Your guide to tonight’s Dan Patch Awards

Your guide to tonight’s Dan Patch Awards

February 20, 2022

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A handy 20-item reference for the gala that will crown the 2021 Horse of the Year.

by Bob Heyden

Twenty short items you can refer to while watching tonight’s ceremonies (which can be viewed on USHWA’s Facebook page here beginning at 6:30 p.m. (EST)):

  1. The most unusual stat of the night is this: Brian Sears, Yannick Gingras and Tim Tetrick have combined for 18 of the top 25 driving single seasons of all time (72 per cent) by earnings, but on this night they account for just one divisional title: Tetrick with Lyons Sentinel in the Pacing Mare category. Oh, and the trio are the last three drivers of the Horse of the Year — Sears with McWicked in 2018; Tetrick with Shartin N in 2019 and Gingras with Tall Dark Stranger in 2020.
  2. Test Of Faith. When she is honored as Horse of the Year, we can only hope she has the life that 1954 HOY Stenographer had. She lived to be 35. Stenographer was a pioneer of sorts. She was the first female filly to win the HOY. She raced from 1953-1957 and banked $167,290.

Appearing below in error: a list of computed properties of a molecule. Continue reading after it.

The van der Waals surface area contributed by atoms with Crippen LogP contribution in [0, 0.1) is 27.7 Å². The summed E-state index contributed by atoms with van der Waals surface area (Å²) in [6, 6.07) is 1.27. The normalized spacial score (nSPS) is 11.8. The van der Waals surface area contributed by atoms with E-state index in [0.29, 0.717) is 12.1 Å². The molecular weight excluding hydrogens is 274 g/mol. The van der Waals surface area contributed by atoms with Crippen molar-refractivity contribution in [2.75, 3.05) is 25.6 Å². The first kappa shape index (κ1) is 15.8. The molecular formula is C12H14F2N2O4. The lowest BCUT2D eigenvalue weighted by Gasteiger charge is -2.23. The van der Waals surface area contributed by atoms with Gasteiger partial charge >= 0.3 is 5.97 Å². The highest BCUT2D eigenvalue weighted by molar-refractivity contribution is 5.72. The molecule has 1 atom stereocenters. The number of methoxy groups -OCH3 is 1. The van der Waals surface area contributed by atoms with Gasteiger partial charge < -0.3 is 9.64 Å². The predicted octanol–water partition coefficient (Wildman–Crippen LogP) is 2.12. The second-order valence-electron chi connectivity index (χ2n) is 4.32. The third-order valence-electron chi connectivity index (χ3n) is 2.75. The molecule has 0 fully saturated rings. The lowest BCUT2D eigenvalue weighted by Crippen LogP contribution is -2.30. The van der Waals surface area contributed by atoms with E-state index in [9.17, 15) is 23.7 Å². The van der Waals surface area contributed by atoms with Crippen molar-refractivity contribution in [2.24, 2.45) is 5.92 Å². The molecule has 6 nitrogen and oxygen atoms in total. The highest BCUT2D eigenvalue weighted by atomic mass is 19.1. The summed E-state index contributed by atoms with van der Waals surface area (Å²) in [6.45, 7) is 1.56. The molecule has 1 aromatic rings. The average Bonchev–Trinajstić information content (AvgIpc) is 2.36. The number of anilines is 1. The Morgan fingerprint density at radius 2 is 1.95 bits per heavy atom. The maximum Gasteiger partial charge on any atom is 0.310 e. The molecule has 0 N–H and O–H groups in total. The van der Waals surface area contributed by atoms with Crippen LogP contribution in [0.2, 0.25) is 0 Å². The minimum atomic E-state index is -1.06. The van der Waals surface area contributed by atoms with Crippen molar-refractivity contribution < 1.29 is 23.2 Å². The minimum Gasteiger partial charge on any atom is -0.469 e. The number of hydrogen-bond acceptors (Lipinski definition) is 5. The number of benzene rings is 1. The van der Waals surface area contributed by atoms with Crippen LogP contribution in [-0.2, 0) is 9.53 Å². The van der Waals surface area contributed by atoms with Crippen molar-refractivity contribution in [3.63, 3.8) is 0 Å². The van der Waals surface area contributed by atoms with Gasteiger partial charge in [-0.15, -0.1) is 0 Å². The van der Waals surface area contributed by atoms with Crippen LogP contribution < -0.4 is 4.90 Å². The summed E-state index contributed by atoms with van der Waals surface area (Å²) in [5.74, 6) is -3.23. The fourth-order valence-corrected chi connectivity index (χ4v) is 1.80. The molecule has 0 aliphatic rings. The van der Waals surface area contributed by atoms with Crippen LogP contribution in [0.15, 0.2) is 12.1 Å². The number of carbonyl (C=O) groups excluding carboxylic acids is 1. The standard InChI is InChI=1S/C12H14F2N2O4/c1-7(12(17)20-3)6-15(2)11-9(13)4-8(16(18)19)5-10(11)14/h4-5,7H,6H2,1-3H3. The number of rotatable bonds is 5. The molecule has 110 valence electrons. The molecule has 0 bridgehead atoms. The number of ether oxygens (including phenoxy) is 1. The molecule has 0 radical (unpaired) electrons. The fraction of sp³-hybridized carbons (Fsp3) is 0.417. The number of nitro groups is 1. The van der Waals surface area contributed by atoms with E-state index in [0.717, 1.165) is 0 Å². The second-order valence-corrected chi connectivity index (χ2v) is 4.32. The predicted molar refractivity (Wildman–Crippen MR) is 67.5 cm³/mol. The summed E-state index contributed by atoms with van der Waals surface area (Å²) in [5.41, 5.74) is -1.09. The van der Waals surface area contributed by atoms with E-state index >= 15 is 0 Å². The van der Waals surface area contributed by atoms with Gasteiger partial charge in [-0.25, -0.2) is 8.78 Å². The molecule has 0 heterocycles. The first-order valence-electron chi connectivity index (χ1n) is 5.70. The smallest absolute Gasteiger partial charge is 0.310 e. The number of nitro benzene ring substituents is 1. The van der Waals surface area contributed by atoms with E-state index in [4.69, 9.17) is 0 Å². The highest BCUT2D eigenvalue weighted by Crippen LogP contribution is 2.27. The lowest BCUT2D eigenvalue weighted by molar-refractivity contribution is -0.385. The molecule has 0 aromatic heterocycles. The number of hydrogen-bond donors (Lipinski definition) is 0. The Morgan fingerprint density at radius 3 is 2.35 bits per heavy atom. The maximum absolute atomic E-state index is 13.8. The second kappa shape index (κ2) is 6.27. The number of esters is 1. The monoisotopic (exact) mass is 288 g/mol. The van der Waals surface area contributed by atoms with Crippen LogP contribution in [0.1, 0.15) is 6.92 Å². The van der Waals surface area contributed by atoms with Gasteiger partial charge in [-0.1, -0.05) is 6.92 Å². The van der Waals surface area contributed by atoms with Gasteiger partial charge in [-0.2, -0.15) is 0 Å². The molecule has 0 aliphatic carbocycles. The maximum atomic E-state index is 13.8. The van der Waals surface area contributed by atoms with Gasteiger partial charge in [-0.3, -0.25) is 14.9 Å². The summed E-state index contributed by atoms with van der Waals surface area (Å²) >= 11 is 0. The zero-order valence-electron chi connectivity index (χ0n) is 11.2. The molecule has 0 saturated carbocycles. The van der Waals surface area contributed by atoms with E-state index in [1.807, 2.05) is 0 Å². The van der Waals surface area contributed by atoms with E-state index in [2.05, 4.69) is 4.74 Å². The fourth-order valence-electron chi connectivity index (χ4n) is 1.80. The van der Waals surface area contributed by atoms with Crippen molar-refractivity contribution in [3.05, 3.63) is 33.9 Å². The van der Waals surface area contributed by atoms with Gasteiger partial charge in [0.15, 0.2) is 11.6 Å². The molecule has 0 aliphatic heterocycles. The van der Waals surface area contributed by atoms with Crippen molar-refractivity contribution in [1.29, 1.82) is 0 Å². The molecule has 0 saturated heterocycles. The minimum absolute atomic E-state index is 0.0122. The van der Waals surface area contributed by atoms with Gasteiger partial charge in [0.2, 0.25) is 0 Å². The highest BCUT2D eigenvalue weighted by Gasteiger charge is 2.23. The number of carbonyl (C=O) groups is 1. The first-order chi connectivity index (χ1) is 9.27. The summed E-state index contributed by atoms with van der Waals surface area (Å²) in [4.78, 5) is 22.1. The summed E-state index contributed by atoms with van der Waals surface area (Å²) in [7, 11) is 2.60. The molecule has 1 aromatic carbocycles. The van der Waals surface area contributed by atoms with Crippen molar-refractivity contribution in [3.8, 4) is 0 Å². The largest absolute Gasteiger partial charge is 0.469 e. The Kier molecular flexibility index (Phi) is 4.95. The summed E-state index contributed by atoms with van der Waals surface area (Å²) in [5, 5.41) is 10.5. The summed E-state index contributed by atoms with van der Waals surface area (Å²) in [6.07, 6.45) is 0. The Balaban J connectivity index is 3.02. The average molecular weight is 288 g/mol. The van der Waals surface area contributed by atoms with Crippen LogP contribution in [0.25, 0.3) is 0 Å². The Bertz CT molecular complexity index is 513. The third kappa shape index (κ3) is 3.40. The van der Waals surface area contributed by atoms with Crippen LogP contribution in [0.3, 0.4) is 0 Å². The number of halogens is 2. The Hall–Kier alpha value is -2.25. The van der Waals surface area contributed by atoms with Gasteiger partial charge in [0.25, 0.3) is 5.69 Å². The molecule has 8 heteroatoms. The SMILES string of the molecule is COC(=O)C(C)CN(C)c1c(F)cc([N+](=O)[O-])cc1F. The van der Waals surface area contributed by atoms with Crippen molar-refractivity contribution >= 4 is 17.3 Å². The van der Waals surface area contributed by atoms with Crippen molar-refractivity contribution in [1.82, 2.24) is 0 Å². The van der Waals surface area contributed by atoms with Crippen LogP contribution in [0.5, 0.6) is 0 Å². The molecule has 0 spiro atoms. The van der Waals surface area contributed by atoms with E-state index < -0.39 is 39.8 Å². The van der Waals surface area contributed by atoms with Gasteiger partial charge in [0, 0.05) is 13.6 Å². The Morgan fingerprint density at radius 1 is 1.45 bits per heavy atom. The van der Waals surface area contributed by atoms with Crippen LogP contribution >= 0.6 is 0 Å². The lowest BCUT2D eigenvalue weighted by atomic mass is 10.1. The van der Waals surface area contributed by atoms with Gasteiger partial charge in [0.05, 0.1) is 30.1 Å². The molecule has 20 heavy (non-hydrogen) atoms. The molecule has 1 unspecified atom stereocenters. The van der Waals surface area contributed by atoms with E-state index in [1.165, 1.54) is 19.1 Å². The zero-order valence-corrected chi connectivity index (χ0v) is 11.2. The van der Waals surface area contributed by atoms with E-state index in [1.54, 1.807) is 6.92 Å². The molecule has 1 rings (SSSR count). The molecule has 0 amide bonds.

3. Middle men and one lady, too. These three Horses of the Year all won it multiple times. They also are the only three to have raced before and after their award-winning seasons:

Scott Frost 1954-1957 winning it in both in 1955 and 1956.

Mack Lobell 1986-1991 winning it back-to-back in 1987-1988.

Moni Maker 1995-2000 taking down the hardware in 1998 and 1999.

  1. Hall of a feat. Frank Ervin became the first driver to win the HOY award in three different decades: 1949, 1952, 1964-1966. John Campbell became the only driver to do so in four different decades: 1987-1988, 1991-1994, 2000-2002, 2006 and 2010. Note, he wasn’t the regular driver of Staying Together in 1993, Gallo Blue Chip in 2000 or Rock N Roll Heaven in 2010.
  2. Paving the way. From 1949-1976 Frank Ervin and Stanley Dancer trained and drove 12-of-the-28 Horses of the Year. Today, we don’t see many trainer/drivers. The last time a pacer was named HOY with a trainer/driver was 2001 with John Stark, Jr. and Bunny Lake. The last time a trainer/driver drove a trotter that was HOY was 1995 with C R Kay Suzie — if you count Rod and Carl Allen as one and 1977 with Billy Haughton and Green Speed if you don’t.